Aug 21

The West Wing

I am a huge fan of the TV series, The West Wing.

I mean HUGE.

Over 7 seasons and 156 episodes of 45 minutes each, The West Wing charts the presidential career of the fictional Jed Bartlett. From the campaign trail and his first inauguration as President, through to the election of his successor and the opening of the The Josiah Bartlett Presidential Library 3 years after he leaves office, the programme portrays moments of flawed genius, heroic sacrifice and raw stupidity of the President and his White House staff. I love it! It is brilliant! In fact, starting in January each year, I start watching it again from the beginning. Sometime in the summer, I watch the final episode. For those 6 months, a copy of The Constitution of the United States sits on our living room coffee table as my family suffer another round of DVD’s.

It is possible that I am just a bit obsessed.

The Presidency of Josiah ‘Jed’ Bartlett is fictional, but the issues it tackles are not: freedom of speech in the modern internet world; relations with poor and developing countries; women’s rights; same sex relationships; abortion and choice; nuclear power and weapons; terrorism (domestic and foreign); racism; international relations; personal relationships. It looks at how powerless the most powerful man in the world is sometimes, and it looks at how human beings make simple mistakes, which cause complex problems for both their families and the wider world. In today’s world where individual rights and freedoms are very much to the forefront of our culture, Jed Bartlett is a man who is forever re-asking JFK’s question: “My fellow Americans, ask not what your country can do for you, ask what you can do for your country.”

It may be because I am now a grumpy, middle-aged man, but I find myself getting increasingly impatient with the notion of human rights. I believe human rights are important, but it seems that we have separated them from the notion of human responsibilities. Cut adrift from our obligations to one another, human rights become a shrill and selfish demand for getting our own way all the time – often at the expense of others. Rights and responsibilities should go hand in hand. Freedom and obligation are two sides of the same coin. Donald Trump would do well to watch The West Wing if he could summon the concentration required for 45 minutes.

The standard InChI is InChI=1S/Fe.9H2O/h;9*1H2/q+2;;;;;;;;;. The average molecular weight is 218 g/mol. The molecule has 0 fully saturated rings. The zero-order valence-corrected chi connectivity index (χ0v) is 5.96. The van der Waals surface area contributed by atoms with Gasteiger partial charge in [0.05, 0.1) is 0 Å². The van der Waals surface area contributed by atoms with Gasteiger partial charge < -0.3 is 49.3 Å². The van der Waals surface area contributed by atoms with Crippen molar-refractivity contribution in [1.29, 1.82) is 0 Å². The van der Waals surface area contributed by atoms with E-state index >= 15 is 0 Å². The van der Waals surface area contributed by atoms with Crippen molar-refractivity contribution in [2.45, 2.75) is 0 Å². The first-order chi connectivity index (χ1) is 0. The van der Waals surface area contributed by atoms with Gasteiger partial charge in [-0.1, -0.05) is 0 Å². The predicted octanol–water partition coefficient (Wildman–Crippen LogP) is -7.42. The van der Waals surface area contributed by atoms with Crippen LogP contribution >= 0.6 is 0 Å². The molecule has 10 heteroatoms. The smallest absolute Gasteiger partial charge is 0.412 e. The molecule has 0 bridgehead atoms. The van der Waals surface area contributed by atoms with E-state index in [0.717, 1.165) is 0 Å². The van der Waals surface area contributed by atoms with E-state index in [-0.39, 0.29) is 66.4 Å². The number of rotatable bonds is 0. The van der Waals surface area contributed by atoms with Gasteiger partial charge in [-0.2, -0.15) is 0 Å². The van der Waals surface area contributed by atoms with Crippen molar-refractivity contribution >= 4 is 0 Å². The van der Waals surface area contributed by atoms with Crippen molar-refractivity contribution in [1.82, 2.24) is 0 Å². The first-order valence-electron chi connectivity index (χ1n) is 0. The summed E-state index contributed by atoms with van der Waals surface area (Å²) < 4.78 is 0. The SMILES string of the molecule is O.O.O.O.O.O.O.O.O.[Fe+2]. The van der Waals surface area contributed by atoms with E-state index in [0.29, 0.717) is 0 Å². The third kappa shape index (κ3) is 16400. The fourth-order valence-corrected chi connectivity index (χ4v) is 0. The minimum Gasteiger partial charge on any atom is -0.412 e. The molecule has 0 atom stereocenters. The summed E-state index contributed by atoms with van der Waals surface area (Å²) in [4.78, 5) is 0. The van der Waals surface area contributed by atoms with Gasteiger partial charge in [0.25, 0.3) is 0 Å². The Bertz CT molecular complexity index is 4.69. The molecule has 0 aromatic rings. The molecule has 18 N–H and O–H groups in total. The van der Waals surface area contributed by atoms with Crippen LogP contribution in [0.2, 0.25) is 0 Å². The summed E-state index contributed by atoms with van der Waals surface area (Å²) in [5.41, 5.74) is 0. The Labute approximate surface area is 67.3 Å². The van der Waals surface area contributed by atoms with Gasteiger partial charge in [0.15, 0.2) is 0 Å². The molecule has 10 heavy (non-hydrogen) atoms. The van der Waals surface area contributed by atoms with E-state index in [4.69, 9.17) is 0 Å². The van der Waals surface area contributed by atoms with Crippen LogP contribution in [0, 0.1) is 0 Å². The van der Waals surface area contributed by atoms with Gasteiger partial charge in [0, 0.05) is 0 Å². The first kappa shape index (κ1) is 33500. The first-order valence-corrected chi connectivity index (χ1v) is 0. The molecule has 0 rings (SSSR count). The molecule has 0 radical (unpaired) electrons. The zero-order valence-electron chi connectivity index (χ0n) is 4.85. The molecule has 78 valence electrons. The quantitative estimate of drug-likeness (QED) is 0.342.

The Apostle Paul wrote to the churches of the Roman province of Galatia (in modern central Turkey) sometime within a decade of 50AD. (Some people go for a date as early as 45AD, whilst others go as late as 58AD depending on whether they think Paul wrote it from Ephesus during his Ephesian ministry or Rome during his imprisonment). The themes he deals with are Freedom and Obligation. (The Title of an important study on Galatians by Professor C.K. Barrett published in 1985).

Paul writes to the church to give them some amazing news of an amazing grace – they were free! Free from the curse of the Law; free from the penalty of sin; free from the ritual obligations and sacrifices of the Jewish faith. They are truly and completely free. He writes to urge them to live completely in that freedom, and to not be snared by the rules and regulation of the Law again. He warns them that there are men who are trying to seduce them back into their old way of life, and tells them to make sure that no one takes away their liberty. However, he goes on to ask them, ‘so what are you going to do with your new-found freedom?’ He reminds them that with liberty comes responsibility to live fully in Christ and for Christ.

Over the next few weeks, we will be studying Galatians in both our morning services and our small groups. As the world around us demands more rights, freedoms and freebies, it is a good time for us to consider how we respond to the freedom God purchased for us at Christ’s expense. I hope and pray that you enjoy reading Galatians again, but more than that, I pray that your studies might help you to ‘live by the Spirit.’ (Galatians 5:16)